Tag Archives: Roy Scheider

Pauline Kael on New York in the Movies, 1971

21 Apr

Pauline Kael was the chief film critic for The New Yorker for several decades and most of her reviews were collected every few years in published volumes. I pulled the fourth collection, Deeper Into Movies, off the shelf recently and re-read “Urban Gothic,” dated October 30, 1971, Kael’s review of THE FRENCH CONNECTION, the New York City police thriller directed by William Friedkin and starring Gene Hackman and Roy Scheider that went on to win the Best Picture Oscar for that year. Kael’s first two paragraphs of the review, pasted below, offer a spot-on assessment of how New York movies of that time created “a permanent record of the city in breakdown.” As someone who lived through that era and had good times and bad times associated with it, I am always awe-struck at how accurate these films were in capturing the look, feel, mood and sound of New York, or “Horror City,” as she calls it, in those years. However, she goes a little overboard in her paragraph describing the audiences at these films, particularly in Times Square and Greenwich Village, and may be exaggerating the depth and intensity of audience reaction and participation, but at least she was there to observe it. I was, too, and I do remember an occasional fight breaking out, but the audience was generally way more focused on the screen than on each other, although I may not have gone to the same theaters or late-night screenings that Kael did. Still, her vivid portrait of New York moviegoing offers a fitting counterpart to the nervous, jangling energy of the New York movies onscreen.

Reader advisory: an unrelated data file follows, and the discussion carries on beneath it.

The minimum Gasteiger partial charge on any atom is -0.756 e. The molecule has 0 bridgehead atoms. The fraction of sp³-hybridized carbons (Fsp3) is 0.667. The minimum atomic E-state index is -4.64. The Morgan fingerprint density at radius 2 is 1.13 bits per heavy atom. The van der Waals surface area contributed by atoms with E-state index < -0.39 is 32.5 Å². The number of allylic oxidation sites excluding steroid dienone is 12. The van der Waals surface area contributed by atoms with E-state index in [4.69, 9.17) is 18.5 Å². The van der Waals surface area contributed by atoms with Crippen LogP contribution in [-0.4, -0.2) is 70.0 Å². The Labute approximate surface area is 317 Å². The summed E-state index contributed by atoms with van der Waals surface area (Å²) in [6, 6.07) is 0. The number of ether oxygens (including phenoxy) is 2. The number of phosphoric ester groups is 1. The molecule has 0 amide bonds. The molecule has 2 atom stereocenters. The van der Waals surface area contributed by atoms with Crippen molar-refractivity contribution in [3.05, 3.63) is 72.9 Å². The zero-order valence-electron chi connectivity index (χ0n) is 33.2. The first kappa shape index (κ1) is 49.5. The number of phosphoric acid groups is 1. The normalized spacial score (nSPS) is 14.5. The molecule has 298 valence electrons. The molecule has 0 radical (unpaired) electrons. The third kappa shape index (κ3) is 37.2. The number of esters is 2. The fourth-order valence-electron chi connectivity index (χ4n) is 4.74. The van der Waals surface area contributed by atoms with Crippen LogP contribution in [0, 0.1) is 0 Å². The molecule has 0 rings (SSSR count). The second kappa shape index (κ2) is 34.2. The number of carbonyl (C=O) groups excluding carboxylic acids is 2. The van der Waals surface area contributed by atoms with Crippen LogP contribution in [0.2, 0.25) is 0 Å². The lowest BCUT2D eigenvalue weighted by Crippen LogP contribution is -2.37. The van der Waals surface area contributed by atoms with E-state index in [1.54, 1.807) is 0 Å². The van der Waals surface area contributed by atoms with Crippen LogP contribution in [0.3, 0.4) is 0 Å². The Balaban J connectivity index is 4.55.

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Revisiting THE FRENCH CONNECTION (1971)

24 May

I recently picked up a used 2-disc set containing THE FRENCH CONNECTION and various extras, including two documentaries on the film, deleted scenes, and separate audio commentaries by stars Gene Hackman and Roy Scheider and director William Friedkin. First, I re-watched the film for the first time since seeing it on cable sometime in the 1990s. I then went through all the extras. But before I get to my reevaluation, a little history is in order.

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